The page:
# The Omniscience Principle

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I was browsing the web and I came across something which claimed to be the principle of omniscience:

for every function p: X → 2, ∃x ∈ X(p(x) = 0) ∨ ∀x ∈ X(p(x) = 1)

I thought it looked interesting, but I can’t seem to make out just exactly how it works...

is this something one can use in conjunction with absolute infinite? or is it spam...

any input gladly taken.

-Oliver

Edited by Simmer
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1 hour ago, Simmer said:

I thought it looked interesting, but I can’t seem to make out just exactly how it works...

is this something one can use in conjunction with absolute infinite?

This is a genuine sub sub branch of Pure Mathematics which is very obscure.

Wikipedia has a simple offering for once

Then read a full blooded paper from Birmingham University

Avoid the religious books by Paul Tranter

They are not connected.

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On 7/13/2020 at 5:27 PM, studiot said:

This is a genuine sub sub branch of Pure Mathematics which is very obscure.

Wikipedia has a simple offering for once

Then read a full blooded paper from Birmingham University

Avoid the religious books by Paul Tranter

They are not connected.

I wasn't aware of this branch of maths. Thanks a lot, Studiot. +1

I've found this other one:

Stanford's Encyclopedia of Philosophy has helped me a lot in the past (to understand the Kochen-Specker argument in QM, for example).

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So if I were to replace x with Ω, would the equation be able to distinguish itself to be god or bad

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here’s a simpler one...

Edited by Simmer
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On 7/19/2020 at 6:51 PM, Simmer said:

here’s a simpler one...

I noted this one did not embed the function into itself

whats the difference?

Edited by Simmer
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1 hour ago, Simmer said:

I noted this one did not embed the function into itself

whats the difference?

Sorry I don't follow.

The difference between what and what?

Nice link however. Thank you +1.

Personally as a pragmatic Mathematician I am not with the constructionists.

A short quote from Joigus' link will serve to show what I mean

Quote

Constructive mathematics is distinguished from its traditional counterpart, classical mathematics, by the strict interpretation of the phrase “there exists” as “we can construct”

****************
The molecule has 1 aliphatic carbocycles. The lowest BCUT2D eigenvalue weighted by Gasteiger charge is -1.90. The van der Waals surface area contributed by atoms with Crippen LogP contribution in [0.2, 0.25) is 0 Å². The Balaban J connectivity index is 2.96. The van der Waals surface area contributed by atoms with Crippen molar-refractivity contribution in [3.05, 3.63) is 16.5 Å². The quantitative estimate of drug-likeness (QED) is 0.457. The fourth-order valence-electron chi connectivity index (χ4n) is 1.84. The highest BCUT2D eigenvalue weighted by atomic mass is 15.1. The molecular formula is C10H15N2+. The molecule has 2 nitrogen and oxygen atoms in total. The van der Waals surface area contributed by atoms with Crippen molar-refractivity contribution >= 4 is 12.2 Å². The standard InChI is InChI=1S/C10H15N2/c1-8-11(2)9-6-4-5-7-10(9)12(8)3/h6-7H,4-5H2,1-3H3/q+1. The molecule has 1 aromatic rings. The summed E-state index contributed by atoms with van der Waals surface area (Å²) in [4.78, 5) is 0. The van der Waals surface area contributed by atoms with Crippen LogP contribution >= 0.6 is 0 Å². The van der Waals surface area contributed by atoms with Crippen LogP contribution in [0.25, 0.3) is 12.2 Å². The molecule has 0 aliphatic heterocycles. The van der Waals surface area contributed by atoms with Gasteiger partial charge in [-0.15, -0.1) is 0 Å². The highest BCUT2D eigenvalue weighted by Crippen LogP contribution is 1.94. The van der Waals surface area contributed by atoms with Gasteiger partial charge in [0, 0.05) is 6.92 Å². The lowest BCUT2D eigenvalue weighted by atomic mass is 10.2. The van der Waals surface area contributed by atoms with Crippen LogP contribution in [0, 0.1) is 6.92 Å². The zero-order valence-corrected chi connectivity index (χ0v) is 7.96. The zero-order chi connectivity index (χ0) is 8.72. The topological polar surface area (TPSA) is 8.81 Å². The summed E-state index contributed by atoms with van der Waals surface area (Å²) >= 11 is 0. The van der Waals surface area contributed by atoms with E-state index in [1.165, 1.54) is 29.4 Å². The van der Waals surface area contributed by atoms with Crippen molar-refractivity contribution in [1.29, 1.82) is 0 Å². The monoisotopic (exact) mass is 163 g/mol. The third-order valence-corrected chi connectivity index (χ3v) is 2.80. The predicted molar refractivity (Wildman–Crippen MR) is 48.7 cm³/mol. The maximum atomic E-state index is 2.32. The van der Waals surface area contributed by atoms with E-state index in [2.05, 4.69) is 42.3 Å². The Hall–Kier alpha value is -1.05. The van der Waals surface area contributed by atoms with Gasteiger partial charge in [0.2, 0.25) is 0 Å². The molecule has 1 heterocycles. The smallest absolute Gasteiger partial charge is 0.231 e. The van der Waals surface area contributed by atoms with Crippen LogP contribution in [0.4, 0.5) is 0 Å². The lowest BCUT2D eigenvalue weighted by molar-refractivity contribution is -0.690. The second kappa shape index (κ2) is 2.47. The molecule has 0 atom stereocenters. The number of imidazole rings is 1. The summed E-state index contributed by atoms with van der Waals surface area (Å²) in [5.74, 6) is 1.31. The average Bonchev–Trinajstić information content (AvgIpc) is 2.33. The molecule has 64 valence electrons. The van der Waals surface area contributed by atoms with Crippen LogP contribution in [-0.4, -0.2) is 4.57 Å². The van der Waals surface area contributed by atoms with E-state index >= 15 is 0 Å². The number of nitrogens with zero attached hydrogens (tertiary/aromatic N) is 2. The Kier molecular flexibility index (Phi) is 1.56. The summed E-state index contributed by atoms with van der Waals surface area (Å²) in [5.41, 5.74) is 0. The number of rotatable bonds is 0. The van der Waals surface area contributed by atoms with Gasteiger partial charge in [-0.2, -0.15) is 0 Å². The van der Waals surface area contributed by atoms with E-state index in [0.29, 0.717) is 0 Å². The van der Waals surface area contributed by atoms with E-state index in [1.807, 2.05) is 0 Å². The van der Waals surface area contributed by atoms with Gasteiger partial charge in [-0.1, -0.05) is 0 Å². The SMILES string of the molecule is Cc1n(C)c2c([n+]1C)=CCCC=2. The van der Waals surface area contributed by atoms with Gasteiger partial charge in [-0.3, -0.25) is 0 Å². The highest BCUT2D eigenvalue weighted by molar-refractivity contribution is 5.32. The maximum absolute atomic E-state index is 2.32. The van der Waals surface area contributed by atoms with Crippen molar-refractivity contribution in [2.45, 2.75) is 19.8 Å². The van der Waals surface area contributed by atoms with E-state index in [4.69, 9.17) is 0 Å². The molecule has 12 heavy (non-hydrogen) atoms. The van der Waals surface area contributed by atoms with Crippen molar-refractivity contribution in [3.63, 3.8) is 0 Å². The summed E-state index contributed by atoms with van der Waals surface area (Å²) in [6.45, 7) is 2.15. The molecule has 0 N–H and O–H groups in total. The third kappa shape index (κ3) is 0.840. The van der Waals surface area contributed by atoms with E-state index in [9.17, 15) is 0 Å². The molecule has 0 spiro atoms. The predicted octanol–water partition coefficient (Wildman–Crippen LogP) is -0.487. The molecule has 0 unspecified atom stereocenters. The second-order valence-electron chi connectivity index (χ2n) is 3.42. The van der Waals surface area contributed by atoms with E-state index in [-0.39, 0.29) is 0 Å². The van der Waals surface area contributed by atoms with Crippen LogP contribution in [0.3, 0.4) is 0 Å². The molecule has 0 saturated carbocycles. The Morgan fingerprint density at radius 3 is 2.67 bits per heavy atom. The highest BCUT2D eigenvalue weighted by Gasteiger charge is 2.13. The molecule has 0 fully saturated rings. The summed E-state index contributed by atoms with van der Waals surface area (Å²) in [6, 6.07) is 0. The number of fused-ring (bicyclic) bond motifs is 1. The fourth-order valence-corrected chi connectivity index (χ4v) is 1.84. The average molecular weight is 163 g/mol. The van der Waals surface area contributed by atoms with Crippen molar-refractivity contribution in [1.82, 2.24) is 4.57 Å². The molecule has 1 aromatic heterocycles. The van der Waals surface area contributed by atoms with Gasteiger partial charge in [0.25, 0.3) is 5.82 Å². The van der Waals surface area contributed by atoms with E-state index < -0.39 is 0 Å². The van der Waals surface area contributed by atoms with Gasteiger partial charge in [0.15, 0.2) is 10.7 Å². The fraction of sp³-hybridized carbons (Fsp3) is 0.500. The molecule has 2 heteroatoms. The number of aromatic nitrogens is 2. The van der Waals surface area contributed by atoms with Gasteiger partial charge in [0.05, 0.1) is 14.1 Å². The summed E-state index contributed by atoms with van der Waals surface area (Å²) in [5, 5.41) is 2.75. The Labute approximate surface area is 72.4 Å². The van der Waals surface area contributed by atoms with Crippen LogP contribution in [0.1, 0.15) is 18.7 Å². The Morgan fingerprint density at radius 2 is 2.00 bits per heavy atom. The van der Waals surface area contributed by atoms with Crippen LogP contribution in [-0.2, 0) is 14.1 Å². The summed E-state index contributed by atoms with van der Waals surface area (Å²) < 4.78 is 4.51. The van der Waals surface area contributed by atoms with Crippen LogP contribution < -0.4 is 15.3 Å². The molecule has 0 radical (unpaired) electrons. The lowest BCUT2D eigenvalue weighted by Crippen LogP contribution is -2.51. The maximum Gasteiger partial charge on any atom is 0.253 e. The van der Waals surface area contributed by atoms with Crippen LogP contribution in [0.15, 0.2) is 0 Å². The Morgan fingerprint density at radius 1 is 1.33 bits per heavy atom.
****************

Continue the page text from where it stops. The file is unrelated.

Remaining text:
Anyone who has studied more than the simplest differential equations will have met examples of

We can prove the existence  (there existence) of a solution, but that does not help us to find it. (construct).
Worse, much of physics is controlled by, and therefore demonstrates the existence of solutions, to equations that we cannot solve.

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Well obviously if all instances of x equal true then x is true

and if only some instances of x exist but some don’t then x is false

this means god as x can be thought of under the same terms, under the same similarity of x after being defined as either true or false respectively

but what is the similarity of the two, truth and falsehood, that lead to a definite conclusion

is it indicated in the equation already? Does the simple indication of truth and falsehood mean that the truth and falsehood is known?

this seemed not entirely related

but still involved the same concepts

Edited by Simmer
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I think some people expect too much of mathematical 'true' and 'false'.

They try to use them in situations where they are inappropriate.

Take the integer equation

a + b = 10

What is its solution?

This has an infinity of solutions which are 'true'

But it also has an infinity which are 'false'.

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Lol I’d take the wheels out of the cart and attach them to it if I were them...

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Earlier I mentioned the absolute infinite but I failed to clarify:

X:Φ(X)→α:ΦVα(XVα)

should replace x in the omniscient principle ^^^

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• 3 weeks later...

intuitional logic

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